Developers + Tenants Collaboration Panel Recap
Nearly 150 attendees packed the Catalina Room at the Grand Events Center in Long Beach this past Tuesday, June 13th. The group, comprised of top Southern California commercial real estate professionals, was gathered for ACRE SoCal’s June Event. Entitled: “Developers + Tenants Working Together to Achieve a Common Goal,” the proceedings featured a panel discussion with several leading Southern California commercial real estate developers. The esteemed group shared both their struggles completing new development and redevelopment projects, in addition to the solutions they’ve cultivated to “get deals done!” in what proved a lively and highly informative conversation.
Moderated by Jeff Kreshek of Federal Realty, panelists included Jim Watson of J.R. Watson & Associates Development Co; Andy Natkerof The Haggen Company; Sandy Sigal of NewMark Merrill Companies; and Bart J. Hollander of Rich Development Company.
Taking his cue from a Tuesday Los Angeles Times headline: “Retail Flounders as Shoppers go Online,” Jeff Kreshek asked panelist for their reactions. “We’ve been through this cycle time and again” says NewMark’s Sandy Sigal, “First ‘Big Box’ was going to destroy retail. Then ‘mailer order’ was going to destroy retail. And so on… Yes, retail is changing. But there’s still space in the marketplace [for retail]. It’s just different,” Sigal adds.
With seemingly no physical land available in many of Southern California’s “over-built” and “over-retailed” urban areas, Kreshek wonders if there’s more space for retail in secondary markets? “Depends on the market,” says Watson Development Co’s Jim Watson, reporting a Riverside area Walmart anchored center that can’t draw a single co-tenant. Meanwhile, a similar center in San Bernardino is thriving. It also depends on the tenant type according to Rich Development’s Bart Hollander, who noted a “pent up demand for food use” in the outlying community of Menifee.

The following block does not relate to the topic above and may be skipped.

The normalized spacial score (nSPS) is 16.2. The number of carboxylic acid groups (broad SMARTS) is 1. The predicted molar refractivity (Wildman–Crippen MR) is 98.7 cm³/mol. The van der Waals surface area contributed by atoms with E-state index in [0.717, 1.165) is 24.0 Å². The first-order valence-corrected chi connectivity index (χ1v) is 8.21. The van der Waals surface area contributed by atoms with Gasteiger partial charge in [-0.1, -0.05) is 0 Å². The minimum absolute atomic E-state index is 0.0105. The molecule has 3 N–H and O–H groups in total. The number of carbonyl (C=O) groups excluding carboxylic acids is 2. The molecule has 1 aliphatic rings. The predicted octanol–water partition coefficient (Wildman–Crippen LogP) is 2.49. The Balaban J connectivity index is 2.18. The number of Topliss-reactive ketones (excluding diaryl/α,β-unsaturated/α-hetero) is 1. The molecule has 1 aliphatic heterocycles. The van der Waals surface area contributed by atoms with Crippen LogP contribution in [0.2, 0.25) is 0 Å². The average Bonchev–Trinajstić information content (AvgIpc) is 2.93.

Establishing the right synergy among tenants is clearly the key to fostering a successful shopping center development. But how well are developers “curating” shopping centers? And are they “betting too big” on food? “Food uses are the hottest and highest paying tenants right now, so the temptation is to lease all food,” Sigal says, but stresses this approach is a mistake, as a diverse tenant mix is critical to a center’s longevity. Sigal also favors using “data-driven consumer analysis” to “pair” the right tenants in adjacent units. Haggan’s Andy Natker, however, reasons a diverse mix of “fitness, food and service” tenants appropriately “dispersed” throughout a property is enough to stabilize a center. Watson feels restaurants are a solid bet, as eating out is a “communal experience” not likely to disappear anytime soon.
As the influence of Yelp and social media continues to grow, it’s clear these digital platforms have begun to sway developers’ decision-making process and tenant management approach. “For smaller tenants, it’s a factor,” Natker says, noting that Fresh Brothers early digital marketing campaigns influenced his decision to lease a site to the then fledgling operation. NewMark inserts a “Facebook monitoring” clause into their lease agreements, Sigal notes. Additionally, NewMark tracks social media demos and shares that data with cooperating leasing agents.